It looks to me as if we are past the peak, in terms of sea-ice “extent”. It is the highest it has been in recent years.
I should hasten to add that there are various reasons that this “maximum” can foster an illusion, But I’ll not be hasty. After all, if this extent was the lowest in recent years, Alarmists would be making a big deal and exaggerating the importance. Instead, this year we hear crickets. Let’s listen to them for a bit.
Cheep-cheep, cheep-cheep, cheep-cheep. All right, that’s enough. I’ll now attempt to look like I’m giving the Alarmists some ammunition, by pointing out that “extent” alone does not tell us how solid and thick the ice is. In fact 2007 had a rather high maximum extent, despite the fact there were already indications that the September minimum was going to be low and might set a record (which it did, until 2012 broke it.)
2007 saw a great flushing of sea-ice down through Fram Strait, which temporarily increased the “extent” in the Greenland Sea as it all headed south. “Extent” actually rose though that sea-ice was doomed to head south and melt. There was also initially no sign how much less ice was left behind, in terms of “extent”, because all the wide leads were skimmed with thin baby-ice, which counted as much as thick ice on the “extent” graph. However that baby-ice melted swiftly when the summer sun reached its high-point in the arctic, (when temperatures have always averaged above freezing for roughly sixty days, as far as DMI records go.) (1958) In 2007 the result was the “extent” went from the relatively high 2006 totals to the 2007 record low.
In conclusion, a high extent at the maximum in March doesn’t necessarily mean a high extent at the minimum in September. One needs to look more deeply.
Unfortunately, some Alarmists fail to look all that deeply, and can’t really remember the 2007 event and what changes the Arctic has seen since then. For example, consider this statement from a BBC article posted last fall, when the MOSAiC Expedition was first being set up:
“But what is becoming clear is that the sea ice is getting more dynamic because of climate change. Up until the 1980s and 1990s, the Arctic sea ice was thick and slow-moving. As the ice has thinned, its motion has become faster, more turbulent and more varied. This motion pulls the ice into a vicious cycle of melting.
“The problem is that the ice is moving faster,” says Haapala. “The floes themselves are not staying in the Arctic for such a long time.” As a result, the ice doesn’t have time to grow thick, so it moves even faster, spending even less time at high latitudes – and so it begins the runaway cycle. Add to that the extra cracking of thinner ice, which opens up more stretches of relatively warm water, and the pace of change steps up further.”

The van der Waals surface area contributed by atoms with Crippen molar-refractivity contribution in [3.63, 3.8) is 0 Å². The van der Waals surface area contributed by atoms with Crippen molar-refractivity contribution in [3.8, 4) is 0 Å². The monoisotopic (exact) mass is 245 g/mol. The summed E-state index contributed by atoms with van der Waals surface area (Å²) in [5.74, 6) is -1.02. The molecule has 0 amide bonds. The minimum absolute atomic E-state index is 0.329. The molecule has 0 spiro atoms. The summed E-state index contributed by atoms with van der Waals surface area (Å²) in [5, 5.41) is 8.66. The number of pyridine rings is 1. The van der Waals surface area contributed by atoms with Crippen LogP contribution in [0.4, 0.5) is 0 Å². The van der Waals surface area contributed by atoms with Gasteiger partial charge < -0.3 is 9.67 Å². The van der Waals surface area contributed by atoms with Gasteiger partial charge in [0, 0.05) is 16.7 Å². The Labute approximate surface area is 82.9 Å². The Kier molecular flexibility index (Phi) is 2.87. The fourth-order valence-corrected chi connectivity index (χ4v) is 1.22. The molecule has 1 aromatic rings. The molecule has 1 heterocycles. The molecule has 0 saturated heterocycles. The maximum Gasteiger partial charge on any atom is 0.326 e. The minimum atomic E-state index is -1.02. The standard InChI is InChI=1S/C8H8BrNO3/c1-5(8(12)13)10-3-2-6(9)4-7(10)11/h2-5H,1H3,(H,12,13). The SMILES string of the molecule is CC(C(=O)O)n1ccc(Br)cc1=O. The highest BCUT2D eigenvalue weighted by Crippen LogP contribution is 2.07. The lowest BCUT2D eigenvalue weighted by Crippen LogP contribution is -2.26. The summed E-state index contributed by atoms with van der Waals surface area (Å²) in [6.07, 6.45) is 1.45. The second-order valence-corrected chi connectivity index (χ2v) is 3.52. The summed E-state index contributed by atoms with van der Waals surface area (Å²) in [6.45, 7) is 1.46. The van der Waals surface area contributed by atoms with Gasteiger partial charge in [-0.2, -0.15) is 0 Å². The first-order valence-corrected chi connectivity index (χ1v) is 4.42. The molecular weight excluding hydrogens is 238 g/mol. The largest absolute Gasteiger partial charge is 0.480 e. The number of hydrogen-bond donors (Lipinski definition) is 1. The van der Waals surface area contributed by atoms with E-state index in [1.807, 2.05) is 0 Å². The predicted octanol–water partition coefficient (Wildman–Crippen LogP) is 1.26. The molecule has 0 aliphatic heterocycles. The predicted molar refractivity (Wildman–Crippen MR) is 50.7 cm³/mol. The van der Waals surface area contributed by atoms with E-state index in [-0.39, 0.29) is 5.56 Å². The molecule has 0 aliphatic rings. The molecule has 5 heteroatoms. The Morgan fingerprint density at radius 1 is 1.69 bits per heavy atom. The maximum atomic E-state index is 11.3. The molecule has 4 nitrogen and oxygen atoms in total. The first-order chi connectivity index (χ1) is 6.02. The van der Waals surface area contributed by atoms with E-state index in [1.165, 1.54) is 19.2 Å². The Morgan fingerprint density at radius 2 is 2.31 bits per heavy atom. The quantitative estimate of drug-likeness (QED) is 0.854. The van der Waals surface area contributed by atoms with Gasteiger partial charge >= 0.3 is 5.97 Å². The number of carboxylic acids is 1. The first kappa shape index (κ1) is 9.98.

Personally I’ve been watching the sea-ice since 2005, and have not seen the sea-ice move like it did in 2007 since 2007. (The low extent of 2012 involved different dynamics brought about by a major summer gale.) To be precise, since 2007 the ice has moved slower. It is disingenuous to state otherwise. Sea-ice may be moving faster than it did in 1979, but 1979 was the end of a “cold” cycle of the AMO, and the sea-ice was especially thick. Now we are at the end of a “warm” cycle of the AMO, and the ice is thinner and to some degree more mobile, but as the cycle moves back to a “cold” cycle the ice will come back just as the tide comes back. To speak of a “runaway cycle” is like saying the tide is going out and will continue to go out forever.
Another version of the “runaway cycle” is the so-called “Death Spiral”, which has failed to manifest. I’ve been pointing out how it has failed to manifest until I’m blue in the face. This has been going on for years. This is from 2008:
And this is from 2009:
And here we are eleven years later and the “Death Spiral” looks like this:
Because the extent was failing to show less sea-ice, in 2017 the idea was floated that the sea-ice was thinner, and the focus became the “volume” maps, (which involve modelling and are problematic,) but now even the PIOMAS “volume” graph is failing to show thinner ice.
It looks to me like after sea-ice amounts sunk due to the “warm” PDO and “warm” AMO, those amounts arrived at a sort of equilibrium. Could it not be like the “pause” we see when the tide has stopped going out, but hasn’t started coming in again?
I like to lurk about Alarmist sites, keeping my big mouth closed by my eyes and ears open wide, so I can comprehend what they are telling themselves to sustain their beliefs despite all evidence to the contrary. Recently I came across a splendid excuse, (which I can greatly appreciate, because fifty years ago a hush would fall upon my Algebra class when it came time for me to explain to the teacher why I had no homework to hand in).
I read that the “volume” graph is rising because Global Warming is causing glaciers to calve more ice into the oceans. No data nor evidence was offered, but it sure sounded good.